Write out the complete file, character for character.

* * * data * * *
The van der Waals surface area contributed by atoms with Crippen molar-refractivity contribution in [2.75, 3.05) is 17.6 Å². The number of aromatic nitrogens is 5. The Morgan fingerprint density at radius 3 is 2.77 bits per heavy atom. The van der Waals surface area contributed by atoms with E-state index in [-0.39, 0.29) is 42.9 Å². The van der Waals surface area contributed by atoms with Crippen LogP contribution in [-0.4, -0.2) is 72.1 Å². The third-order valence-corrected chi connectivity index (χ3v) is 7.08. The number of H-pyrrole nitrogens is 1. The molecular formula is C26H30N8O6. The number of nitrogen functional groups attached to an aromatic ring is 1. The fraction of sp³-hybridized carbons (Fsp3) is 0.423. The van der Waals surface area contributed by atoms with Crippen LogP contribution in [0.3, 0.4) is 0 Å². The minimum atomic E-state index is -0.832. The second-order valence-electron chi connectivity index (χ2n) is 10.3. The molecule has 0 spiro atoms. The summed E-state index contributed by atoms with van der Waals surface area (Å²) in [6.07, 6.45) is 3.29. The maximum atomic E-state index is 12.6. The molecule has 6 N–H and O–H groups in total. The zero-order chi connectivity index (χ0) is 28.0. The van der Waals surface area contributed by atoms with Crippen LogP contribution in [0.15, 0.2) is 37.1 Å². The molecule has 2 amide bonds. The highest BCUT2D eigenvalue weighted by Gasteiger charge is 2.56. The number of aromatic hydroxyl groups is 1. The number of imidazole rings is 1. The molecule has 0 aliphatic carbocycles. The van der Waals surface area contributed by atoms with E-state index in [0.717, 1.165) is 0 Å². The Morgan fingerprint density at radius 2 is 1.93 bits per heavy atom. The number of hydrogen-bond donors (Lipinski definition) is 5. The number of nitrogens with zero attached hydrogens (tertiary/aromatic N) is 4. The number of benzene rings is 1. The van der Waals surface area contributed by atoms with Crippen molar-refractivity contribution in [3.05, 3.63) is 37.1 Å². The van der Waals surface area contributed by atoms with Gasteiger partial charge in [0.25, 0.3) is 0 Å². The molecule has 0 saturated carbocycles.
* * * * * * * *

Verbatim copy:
The van der Waals surface area contributed by atoms with Crippen molar-refractivity contribution in [2.75, 3.05) is 17.6 Å². The number of aromatic nitrogens is 5. The Morgan fingerprint density at radius 3 is 2.77 bits per heavy atom. The van der Waals surface area contributed by atoms with E-state index in [-0.39, 0.29) is 42.9 Å². The van der Waals surface area contributed by atoms with Crippen LogP contribution in [-0.4, -0.2) is 72.1 Å². The third-order valence-corrected chi connectivity index (χ3v) is 7.08. The number of H-pyrrole nitrogens is 1. The molecular formula is C26H30N8O6. The number of nitrogen functional groups attached to an aromatic ring is 1. The fraction of sp³-hybridized carbons (Fsp3) is 0.423. The van der Waals surface area contributed by atoms with Crippen LogP contribution in [0.3, 0.4) is 0 Å². The minimum atomic E-state index is -0.832. The second-order valence-electron chi connectivity index (χ2n) is 10.3. The molecule has 0 spiro atoms. The summed E-state index contributed by atoms with van der Waals surface area (Å²) in [6.07, 6.45) is 3.29. The maximum atomic E-state index is 12.6. The molecule has 6 N–H and O–H groups in total. The zero-order chi connectivity index (χ0) is 28.0. The van der Waals surface area contributed by atoms with Crippen LogP contribution in [0.15, 0.2) is 37.1 Å². The molecule has 2 amide bonds. The highest BCUT2D eigenvalue weighted by Gasteiger charge is 2.56. The number of aromatic hydroxyl groups is 1. The number of imidazole rings is 1. The molecule has 0 aliphatic carbocycles. The van der Waals surface area contributed by atoms with E-state index in [0.717, 1.165) is 0 Å². The Morgan fingerprint density at radius 2 is 1.93 bits per heavy atom. The number of hydrogen-bond donors (Lipinski definition) is 5. The number of nitrogens with zero attached hydrogens (tertiary/aromatic N) is 4. The number of benzene rings is 1. The van der Waals surface area contributed by atoms with Crippen molar-refractivity contribution in [3.05, 3.63) is 37.1 Å². The van der Waals surface area contributed by atoms with Gasteiger partial charge in [0.25, 0.3) is 0 Å². The molecule has 0 saturated carbocycles.